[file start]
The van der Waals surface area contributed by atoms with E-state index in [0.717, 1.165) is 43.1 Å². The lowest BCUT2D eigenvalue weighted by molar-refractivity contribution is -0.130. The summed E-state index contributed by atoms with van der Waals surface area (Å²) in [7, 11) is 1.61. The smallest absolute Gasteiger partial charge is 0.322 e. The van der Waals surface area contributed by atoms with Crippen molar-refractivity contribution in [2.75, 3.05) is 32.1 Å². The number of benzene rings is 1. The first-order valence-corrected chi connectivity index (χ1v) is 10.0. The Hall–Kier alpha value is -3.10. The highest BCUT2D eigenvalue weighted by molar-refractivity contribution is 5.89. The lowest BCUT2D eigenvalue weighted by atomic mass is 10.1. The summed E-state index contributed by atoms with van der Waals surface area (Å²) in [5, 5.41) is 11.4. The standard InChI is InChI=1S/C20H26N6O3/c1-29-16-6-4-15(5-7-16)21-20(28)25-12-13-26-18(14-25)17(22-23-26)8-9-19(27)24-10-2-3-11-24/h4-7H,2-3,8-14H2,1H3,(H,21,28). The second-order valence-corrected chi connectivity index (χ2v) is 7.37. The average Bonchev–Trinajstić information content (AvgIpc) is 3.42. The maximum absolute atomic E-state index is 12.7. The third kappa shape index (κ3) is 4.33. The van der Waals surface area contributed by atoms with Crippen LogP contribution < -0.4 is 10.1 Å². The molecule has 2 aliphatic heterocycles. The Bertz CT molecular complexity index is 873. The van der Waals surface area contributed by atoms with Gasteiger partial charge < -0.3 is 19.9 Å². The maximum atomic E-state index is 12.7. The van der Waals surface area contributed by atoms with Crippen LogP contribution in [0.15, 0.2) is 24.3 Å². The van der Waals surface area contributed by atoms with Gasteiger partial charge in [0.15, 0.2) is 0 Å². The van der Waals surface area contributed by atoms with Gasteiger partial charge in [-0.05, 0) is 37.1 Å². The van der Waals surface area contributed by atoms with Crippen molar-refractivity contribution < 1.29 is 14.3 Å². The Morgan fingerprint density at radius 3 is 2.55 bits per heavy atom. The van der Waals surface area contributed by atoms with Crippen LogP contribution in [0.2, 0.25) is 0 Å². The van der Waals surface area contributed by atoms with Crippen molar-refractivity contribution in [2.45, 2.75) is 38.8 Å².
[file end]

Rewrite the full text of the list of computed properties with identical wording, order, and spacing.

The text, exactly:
The van der Waals surface area contributed by atoms with E-state index in [0.717, 1.165) is 43.1 Å². The lowest BCUT2D eigenvalue weighted by molar-refractivity contribution is -0.130. The summed E-state index contributed by atoms with van der Waals surface area (Å²) in [7, 11) is 1.61. The smallest absolute Gasteiger partial charge is 0.322 e. The van der Waals surface area contributed by atoms with Crippen molar-refractivity contribution in [2.75, 3.05) is 32.1 Å². The number of benzene rings is 1. The first-order valence-corrected chi connectivity index (χ1v) is 10.0. The Hall–Kier alpha value is -3.10. The highest BCUT2D eigenvalue weighted by molar-refractivity contribution is 5.89. The lowest BCUT2D eigenvalue weighted by atomic mass is 10.1. The summed E-state index contributed by atoms with van der Waals surface area (Å²) in [5, 5.41) is 11.4. The standard InChI is InChI=1S/C20H26N6O3/c1-29-16-6-4-15(5-7-16)21-20(28)25-12-13-26-18(14-25)17(22-23-26)8-9-19(27)24-10-2-3-11-24/h4-7H,2-3,8-14H2,1H3,(H,21,28). The second-order valence-corrected chi connectivity index (χ2v) is 7.37. The average Bonchev–Trinajstić information content (AvgIpc) is 3.42. The maximum absolute atomic E-state index is 12.7. The third kappa shape index (κ3) is 4.33. The van der Waals surface area contributed by atoms with Crippen LogP contribution < -0.4 is 10.1 Å². The molecule has 2 aliphatic heterocycles. The Bertz CT molecular complexity index is 873. The van der Waals surface area contributed by atoms with Gasteiger partial charge < -0.3 is 19.9 Å². The maximum atomic E-state index is 12.7. The van der Waals surface area contributed by atoms with Crippen LogP contribution in [0.15, 0.2) is 24.3 Å². The van der Waals surface area contributed by atoms with Gasteiger partial charge in [0.15, 0.2) is 0 Å². The van der Waals surface area contributed by atoms with Gasteiger partial charge in [-0.05, 0) is 37.1 Å². The van der Waals surface area contributed by atoms with Crippen molar-refractivity contribution < 1.29 is 14.3 Å². The Morgan fingerprint density at radius 3 is 2.55 bits per heavy atom. The van der Waals surface area contributed by atoms with Crippen LogP contribution in [0.2, 0.25) is 0 Å². The van der Waals surface area contributed by atoms with Crippen molar-refractivity contribution in [2.45, 2.75) is 38.8 Å².